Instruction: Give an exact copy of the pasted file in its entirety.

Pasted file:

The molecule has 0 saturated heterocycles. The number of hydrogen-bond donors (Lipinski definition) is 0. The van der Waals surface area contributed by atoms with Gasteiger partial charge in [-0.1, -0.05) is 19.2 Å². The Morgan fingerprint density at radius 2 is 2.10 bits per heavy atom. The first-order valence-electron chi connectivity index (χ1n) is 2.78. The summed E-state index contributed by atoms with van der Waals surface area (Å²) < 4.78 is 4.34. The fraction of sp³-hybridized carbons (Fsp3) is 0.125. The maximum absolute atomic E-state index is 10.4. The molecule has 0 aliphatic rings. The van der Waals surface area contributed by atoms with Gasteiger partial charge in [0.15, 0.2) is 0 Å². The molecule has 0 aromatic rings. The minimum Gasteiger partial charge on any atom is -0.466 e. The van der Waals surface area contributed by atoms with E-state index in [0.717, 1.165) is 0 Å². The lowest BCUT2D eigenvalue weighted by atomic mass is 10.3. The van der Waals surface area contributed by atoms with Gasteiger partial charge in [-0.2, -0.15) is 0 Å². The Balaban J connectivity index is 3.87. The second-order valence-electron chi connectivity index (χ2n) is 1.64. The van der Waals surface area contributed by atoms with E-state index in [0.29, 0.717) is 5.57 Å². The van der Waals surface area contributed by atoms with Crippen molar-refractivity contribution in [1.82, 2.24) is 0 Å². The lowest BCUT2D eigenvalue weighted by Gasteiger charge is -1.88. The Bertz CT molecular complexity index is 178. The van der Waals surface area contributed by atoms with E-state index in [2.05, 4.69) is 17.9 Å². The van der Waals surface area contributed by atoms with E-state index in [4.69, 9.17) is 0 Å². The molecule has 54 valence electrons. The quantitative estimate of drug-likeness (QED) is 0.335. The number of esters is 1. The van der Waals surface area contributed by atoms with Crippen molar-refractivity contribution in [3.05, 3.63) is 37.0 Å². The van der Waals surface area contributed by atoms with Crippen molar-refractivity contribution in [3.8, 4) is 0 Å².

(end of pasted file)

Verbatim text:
The molecule has 0 saturated heterocycles. The number of hydrogen-bond donors (Lipinski definition) is 0. The van der Waals surface area contributed by atoms with Gasteiger partial charge in [-0.1, -0.05) is 19.2 Å². The Morgan fingerprint density at radius 2 is 2.10 bits per heavy atom. The first-order valence-electron chi connectivity index (χ1n) is 2.78. The summed E-state index contributed by atoms with van der Waals surface area (Å²) < 4.78 is 4.34. The fraction of sp³-hybridized carbons (Fsp3) is 0.125. The maximum absolute atomic E-state index is 10.4. The molecule has 0 aliphatic rings. The van der Waals surface area contributed by atoms with Gasteiger partial charge in [0.15, 0.2) is 0 Å². The molecule has 0 aromatic rings. The minimum Gasteiger partial charge on any atom is -0.466 e. The van der Waals surface area contributed by atoms with E-state index in [0.717, 1.165) is 0 Å². The lowest BCUT2D eigenvalue weighted by atomic mass is 10.3. The van der Waals surface area contributed by atoms with Gasteiger partial charge in [-0.2, -0.15) is 0 Å². The Balaban J connectivity index is 3.87. The second-order valence-electron chi connectivity index (χ2n) is 1.64. The van der Waals surface area contributed by atoms with E-state index in [0.29, 0.717) is 5.57 Å². The van der Waals surface area contributed by atoms with Crippen molar-refractivity contribution in [1.82, 2.24) is 0 Å². The lowest BCUT2D eigenvalue weighted by Gasteiger charge is -1.88. The Bertz CT molecular complexity index is 178. The van der Waals surface area contributed by atoms with E-state index in [2.05, 4.69) is 17.9 Å². The van der Waals surface area contributed by atoms with E-state index in [4.69, 9.17) is 0 Å². The molecule has 54 valence electrons. The quantitative estimate of drug-likeness (QED) is 0.335. The number of esters is 1. The van der Waals surface area contributed by atoms with Crippen molar-refractivity contribution in [3.05, 3.63) is 37.0 Å². The van der Waals surface area contributed by atoms with Crippen molar-refractivity contribution in [3.8, 4) is 0 Å².